Otero: I kept asking for Joey and Josie over and over again,

and at one point, finally,

the chaplain came up to me and sat me down.

And the chaplain looked at me and said

Joey and Josie were in the house also

and that they were deceased.

I pretty much went blank after that.

It wasn't 'til very late in the evening

that we even found out the children were involved,

and that's what changed everything.


Jordan: This attacker took out the parents

and the little brother

all by suffocation and strangulation,

which is a very slow, hands-on style of killing.

It's very personal,

and because it's slow, unlike shooting or stabbing,

you have the option at any moment

of releasing your hands and saving the person's life.

The terror on the face becomes enmeshed with sexual arousal,

so the process of dying is what turns him on,

not a sexual act itself.

Relph: It was clear that he wanted Josephine.

I think he'd have killed 10 people in that house

if they'd have been between him and Josephine.

He obviously spent the most time with Josephine.

Josephine was moved to the basement of the house...

and she was hung.


That was so sad and so ... so horrible and so callous

and so cold that he would do what he did to a child.

Singular: He masturbated at the scene,

which becomes significant in terms of forensics

because he's leaving behind DNA samples.

Otis: A lab investigator took samples of that semen,

put it in a paper bag,

stapled it shut, and turned it in as evidence

because there was no scientific testing to do.

1974, that went on a shelf in an evidence facility.

I don't think people knew how to spell DNA much less ...

from a law-enforcement point of view ...

much less knew what the value is to preserve that,

but there is one thing policemen did know

and the investigator was an incredible imagination for ...

you don't know what you don't know,

but he knew he had to preserve that.


Jordan: He didn't rape the mother.

He didn't even do sexual acts on the mother postmortem.

The idea that his focus was on the 11-year-old girl

really indicates to me

that he's fundamentally a pedophile.

Morton: With Josephine Otero, he said,

"When I saw her bound out of the car and up the stairs,

I knew I just had to have her."

O'Connor: Josie was a little girl.

If that isn't a pedophile, I don't know what is.

Foulston: Four people getting killed

at home with two young children.

That was the beginning of his quest to be on the dark side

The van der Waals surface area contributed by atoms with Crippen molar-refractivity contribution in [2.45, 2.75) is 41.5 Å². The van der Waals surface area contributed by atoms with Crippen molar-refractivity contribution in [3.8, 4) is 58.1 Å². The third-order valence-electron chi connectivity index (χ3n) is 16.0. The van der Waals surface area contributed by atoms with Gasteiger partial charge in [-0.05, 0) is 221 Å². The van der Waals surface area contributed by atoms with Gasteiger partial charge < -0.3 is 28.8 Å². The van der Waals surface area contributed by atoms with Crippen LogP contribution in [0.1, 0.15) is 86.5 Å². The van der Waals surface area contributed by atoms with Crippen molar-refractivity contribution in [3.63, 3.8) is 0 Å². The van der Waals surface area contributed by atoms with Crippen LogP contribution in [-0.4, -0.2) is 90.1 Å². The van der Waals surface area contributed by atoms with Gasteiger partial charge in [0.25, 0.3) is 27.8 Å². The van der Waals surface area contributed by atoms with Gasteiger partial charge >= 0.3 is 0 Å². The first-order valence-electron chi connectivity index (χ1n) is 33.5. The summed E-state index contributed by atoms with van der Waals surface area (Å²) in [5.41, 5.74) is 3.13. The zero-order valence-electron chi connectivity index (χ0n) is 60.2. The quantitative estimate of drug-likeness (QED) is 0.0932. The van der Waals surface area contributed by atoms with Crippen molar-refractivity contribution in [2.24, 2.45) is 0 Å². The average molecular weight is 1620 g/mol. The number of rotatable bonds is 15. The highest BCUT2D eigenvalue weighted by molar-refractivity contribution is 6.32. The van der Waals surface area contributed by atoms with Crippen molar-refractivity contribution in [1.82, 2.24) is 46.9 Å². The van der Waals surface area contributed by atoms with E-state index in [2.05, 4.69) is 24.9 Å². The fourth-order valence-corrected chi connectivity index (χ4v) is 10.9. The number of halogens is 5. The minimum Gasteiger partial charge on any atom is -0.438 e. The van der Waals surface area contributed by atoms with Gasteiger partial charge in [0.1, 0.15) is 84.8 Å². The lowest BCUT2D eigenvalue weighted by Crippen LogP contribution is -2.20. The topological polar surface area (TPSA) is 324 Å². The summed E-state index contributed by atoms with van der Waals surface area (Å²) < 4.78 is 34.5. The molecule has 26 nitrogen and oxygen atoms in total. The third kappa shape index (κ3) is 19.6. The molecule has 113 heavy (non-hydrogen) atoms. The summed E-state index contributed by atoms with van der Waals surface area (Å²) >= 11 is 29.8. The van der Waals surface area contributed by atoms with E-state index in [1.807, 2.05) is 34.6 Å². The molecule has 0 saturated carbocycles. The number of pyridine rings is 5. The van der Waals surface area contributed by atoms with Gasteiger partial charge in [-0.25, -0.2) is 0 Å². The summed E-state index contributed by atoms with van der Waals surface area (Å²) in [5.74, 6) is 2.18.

and to do this kind of thing.

January 15, 1974, Wichita instantly changed.

It wasn't an innocent city anymore.

It became a city that was afraid.


Relph: Law enforcement at the time were looking at it as,

"Is this a one-off? What is this?"

There was just no reason to slaughter this family.

Otero: From what I understand, the police were wondering

if my father's activities overseas

had anything to do with their demise

and what had happened to him,

so there was a lot of questions about overseas contacts.

Hatteberg: As the days progressed,

our police reporters were all over it,

trying to get information.

I remember the police chief checking on that

somehow that this could be related to drugs,

but it wasn't.

So they abandoned that lead.

Singular: They put 75 officers on the case.

They contacted other police departments.

They interrogated 800 people in the first few weeks of it.

They set up roadblocks and were stopping all kinds of people,

and they came up empty on everything.


Jordan: The perpetrator begins to come down

from the high of the Otero family,

and he needs the thrill to come back.

He focuses on a particular young woman,

21-year-old Kathryn Bright.



Jordan: Four members of the Otero family

are murdered in January of 1974,

and investigators are trying to piece together the evidence

and find the killer when, in April,

another brutal killing.


BTK: I had many of what I call them projects.

They were different people in the town

that I followed, watched.

Kathryn Bright was one of the next targets.



Kathryn lived in a house just off Wichita State campus,

a rental home.

She lived with her sister,

but she had gone to lunch with her brother, Kevin.


Singular: Killer breaks in.

He's lying in wait,

and he's thinking he will be able to subdue her

and do whatever he wants and fill his fantasy,

which is a lot of what the crimes are about.

When they came home, they were ambushed.


Relph: He first says he's on the run from California to New York

and he just wants a car and some money.

That's an attempt to put your victims at ease.

He orders Kevin to tie up his sister.

Then he takes Kevin into another room

and wants to tie him up,

and they get into a terrible struggle.

And Kevin gets ahold of the gun.

He shoves it into his stomach, he fires it,

and it doesn't go off.

Relph: Kevin believed that he had

gotten ahold of the guy's gun,

but unknown to him, he had a second weapon.

Through a series of struggles, he will shoot Kevin.

Jordan: Kevin still gets up and fights.

The attacker has to shoot him twice.


He thinks he's immobilized him,

goes to take care of Kathryn according to plan.

Kevin, who is very incapacitated

but still somehow aware, realizes his only hope

is to get out of the house and flee and seek help.

Relph: Kevin went out the door and probably let this guy know